If you want to run equal preload side to side and corner balance (set ride height) then you need an adjustable end on the shocks (option on some race shocks). And, if you want to run preload at higher spring rates you must give up some rebound travel -- probably not a good idea for street driven cars.

Net is that what you describe for motorcycles can be done on our cars. Preload is another suspension tuning variable, but it has some effects on a car that are not there (I think) on a motorcycle.

Bob L
Is sag (the measurement of how far down the shocks are compressed or sitting with just the weight of the car + drive) ever measured when setting up car suspension? Too much sag and you sacrifice bump travel. Too little sag and you sacrifice rebound travel.

I'm thinking, set the sag, then change ride height and corner balancing with changing the shock length. Since I have the Nitron 3 ways with separate preload and separate shock length adjustment, maybe that will work?
 

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Discussion Starter · #8 ·
The simple answer is that most Lotus shocks simply lack a ride height adjustment, so people compensate by playing with preload. The bad part is that in order to lower the car, you have to reduce the preload, which is really the opposite of what you want if you're limiting available suspension compression. To compensate, you need to play with spring rates. Overall, it makes suspension tuning substantially more difficult. Some of the higher end setups have proper adjustments at the shock mounts.

Motorcycles are far easier to check for proper spring rates because, as you know, you simply sit on the bike and measure. On the other hand, the driver weight isn't really relevant in a Lotus, so a 150 lb driver will probably have the same ideal spring rate as a 175 lb driver. Obviously not the case on a motorcycle.

FYI, some motorcycle shocks have position controlled valving. I have no idea how it works though.
Thanks, this is all beginning to make more sense to me. :coolnana:
 

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Is sag (the measurement of how far down the shocks are compressed or sitting with just the weight of the car + drive) ever measured when setting up car suspension? Too much sag and you sacrifice bump travel. Too little sag and you sacrifice rebound travel.
Not really for cars. For bikes of course it's important because a) the rider's weight is a significant fraction of the total weight, b) the range of suspension movement is relatively large, c) the sag affects the rake.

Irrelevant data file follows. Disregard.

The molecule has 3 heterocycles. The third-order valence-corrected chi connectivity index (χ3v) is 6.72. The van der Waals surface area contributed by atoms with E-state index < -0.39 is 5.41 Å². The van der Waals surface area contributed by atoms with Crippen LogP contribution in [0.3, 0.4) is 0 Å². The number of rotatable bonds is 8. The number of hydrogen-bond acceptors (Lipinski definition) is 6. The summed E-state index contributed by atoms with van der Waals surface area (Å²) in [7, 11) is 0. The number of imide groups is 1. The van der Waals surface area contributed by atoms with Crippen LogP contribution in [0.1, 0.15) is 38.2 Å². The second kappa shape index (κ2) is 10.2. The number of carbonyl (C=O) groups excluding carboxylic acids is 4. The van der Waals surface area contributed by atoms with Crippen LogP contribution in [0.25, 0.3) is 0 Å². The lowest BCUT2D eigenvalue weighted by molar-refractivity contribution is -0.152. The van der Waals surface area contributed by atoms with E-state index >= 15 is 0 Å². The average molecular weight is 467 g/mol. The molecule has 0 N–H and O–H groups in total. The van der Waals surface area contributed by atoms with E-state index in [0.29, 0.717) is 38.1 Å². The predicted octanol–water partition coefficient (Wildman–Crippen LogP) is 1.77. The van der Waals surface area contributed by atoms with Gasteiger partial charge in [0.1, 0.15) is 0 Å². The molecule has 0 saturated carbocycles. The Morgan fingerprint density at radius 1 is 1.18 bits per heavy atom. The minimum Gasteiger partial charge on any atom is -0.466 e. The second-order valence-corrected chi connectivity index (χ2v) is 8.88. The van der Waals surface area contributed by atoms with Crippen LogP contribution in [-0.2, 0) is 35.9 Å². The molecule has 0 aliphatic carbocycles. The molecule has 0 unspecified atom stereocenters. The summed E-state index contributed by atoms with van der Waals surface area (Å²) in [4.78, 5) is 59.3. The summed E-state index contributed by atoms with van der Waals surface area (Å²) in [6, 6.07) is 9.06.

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Not really for cars. For bikes of course it's important because a) the rider's weight is a significant fraction of the total weight, b) the range of suspension movement is relatively large, c) the sag affects the rake.
True, but it depends. For a pavement road race car, I can't think of an instance where one would want to run out of bump travel in a corner. For starters, your suspension spring suddenly is out of the equation and the tire becomes the primary suspension spring, etc., etc.

On a high downforce race car, particularly with a lot of sensitivity to ride height, suspension travel will be small and the bump/rebound ratio very important. Of course this doesn't describe the Elige and our ride height doesn't have dramatic effects on total downforce. Most of us probably can feel the effects of ride height changes on out cars as the result of weight transfer changes when cornering, however.

For our Eliges that do double duty as street and track bars, just simplify by going with 117/122 mm ride height F/R good Penske, Nitron, or Ohlins shocks with spring rates around 500/700 lb/ in F/R and enjoy it for a while before digging seriously into suspension optimization. In other words spend more time on tuning the driver.

Happy holidays!

Bob L
 

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We have a winner...

The simple answer is that most Lotus shocks simply lack a ride height adjustment, so people compensate by playing with preload. The bad part is that in order to lower the car, you have to reduce the preload, which is really the opposite of what you want if you're limiting available suspension compression. To compensate, you need to play with spring rates. Overall, it makes suspension tuning substantially more difficult. Some of the higher end setups have proper adjustments at the shock mounts.

Motorcycles are far easier to check for proper spring rates because, as you know, you simply sit on the bike and measure. On the other hand, the driver weight isn't really relevant in a Lotus, so a 150 lb driver will probably have the same ideal spring rate as a 175 lb driver. Obviously not the case on a motorcycle.

FYI, some motorcycle shocks have position controlled valving. I have no idea how it works though.
 

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Discussion Starter · #13 ·
Definitely! So let's see, I wonder if I can set the sag for 1/3 of the suspension travel, effectively using 2/3s of the travel for bump, then 1/3 for rebound. Then play with ride height and weight balance. Crap, way more complicated than tuning a motorcycle!
 

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Doc

What are you really trying to accomplish? Do you want to set the corner weights?

Toss out your 2-wheel thinking and think 4 wheels. Think in terms of a 4-leg table. If 2 legs on the same side are longer then they will carry more of the table's weight. If 2 diagonal legs are longer then they carry more weight. Thus if say the RR corner of your car is heavier than the LR corner go to the LF corner and lower the spring perch. Just like you'd do if you had a table that rocked.

Cheers,
Kiyoshi